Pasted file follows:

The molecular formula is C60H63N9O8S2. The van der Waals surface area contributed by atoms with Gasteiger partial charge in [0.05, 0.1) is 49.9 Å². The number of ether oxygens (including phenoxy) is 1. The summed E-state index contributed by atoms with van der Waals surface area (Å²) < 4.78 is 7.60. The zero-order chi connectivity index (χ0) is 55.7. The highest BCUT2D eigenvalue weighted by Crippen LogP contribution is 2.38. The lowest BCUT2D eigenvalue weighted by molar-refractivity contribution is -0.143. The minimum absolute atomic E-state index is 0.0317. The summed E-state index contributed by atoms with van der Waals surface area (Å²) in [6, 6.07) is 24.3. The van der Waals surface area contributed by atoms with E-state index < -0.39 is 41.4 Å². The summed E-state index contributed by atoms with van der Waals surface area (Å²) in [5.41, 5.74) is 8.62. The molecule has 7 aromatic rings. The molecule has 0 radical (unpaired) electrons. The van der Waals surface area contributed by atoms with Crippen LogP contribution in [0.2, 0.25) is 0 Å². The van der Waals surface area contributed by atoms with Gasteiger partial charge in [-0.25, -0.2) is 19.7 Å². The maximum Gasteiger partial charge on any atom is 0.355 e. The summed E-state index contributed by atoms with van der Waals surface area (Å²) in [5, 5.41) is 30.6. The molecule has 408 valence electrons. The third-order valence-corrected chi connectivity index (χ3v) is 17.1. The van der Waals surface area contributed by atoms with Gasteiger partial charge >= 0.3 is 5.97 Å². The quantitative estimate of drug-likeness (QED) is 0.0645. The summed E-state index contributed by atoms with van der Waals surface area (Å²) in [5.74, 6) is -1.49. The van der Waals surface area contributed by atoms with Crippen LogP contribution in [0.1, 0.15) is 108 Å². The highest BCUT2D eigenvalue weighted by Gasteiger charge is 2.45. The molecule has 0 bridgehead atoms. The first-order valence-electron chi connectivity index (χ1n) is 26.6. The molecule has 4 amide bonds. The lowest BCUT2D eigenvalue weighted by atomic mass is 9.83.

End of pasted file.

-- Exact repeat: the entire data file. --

The molecular formula is C60H63N9O8S2. The van der Waals surface area contributed by atoms with Gasteiger partial charge in [0.05, 0.1) is 49.9 Å². The number of ether oxygens (including phenoxy) is 1. The summed E-state index contributed by atoms with van der Waals surface area (Å²) < 4.78 is 7.60. The zero-order chi connectivity index (χ0) is 55.7. The highest BCUT2D eigenvalue weighted by Crippen LogP contribution is 2.38. The lowest BCUT2D eigenvalue weighted by molar-refractivity contribution is -0.143. The minimum absolute atomic E-state index is 0.0317. The summed E-state index contributed by atoms with van der Waals surface area (Å²) in [6, 6.07) is 24.3. The van der Waals surface area contributed by atoms with E-state index < -0.39 is 41.4 Å². The summed E-state index contributed by atoms with van der Waals surface area (Å²) in [5.41, 5.74) is 8.62. The molecule has 7 aromatic rings. The molecule has 0 radical (unpaired) electrons. The van der Waals surface area contributed by atoms with Crippen LogP contribution in [0.2, 0.25) is 0 Å². The van der Waals surface area contributed by atoms with Gasteiger partial charge in [-0.25, -0.2) is 19.7 Å². The maximum Gasteiger partial charge on any atom is 0.355 e. The summed E-state index contributed by atoms with van der Waals surface area (Å²) in [5, 5.41) is 30.6. The molecule has 408 valence electrons. The third-order valence-corrected chi connectivity index (χ3v) is 17.1. The van der Waals surface area contributed by atoms with Gasteiger partial charge >= 0.3 is 5.97 Å². The quantitative estimate of drug-likeness (QED) is 0.0645. The summed E-state index contributed by atoms with van der Waals surface area (Å²) in [5.74, 6) is -1.49. The van der Waals surface area contributed by atoms with Crippen LogP contribution in [0.1, 0.15) is 108 Å². The highest BCUT2D eigenvalue weighted by Gasteiger charge is 2.45. The molecule has 0 bridgehead atoms. The first-order valence-electron chi connectivity index (χ1n) is 26.6. The molecule has 4 amide bonds. The lowest BCUT2D eigenvalue weighted by atomic mass is 9.83.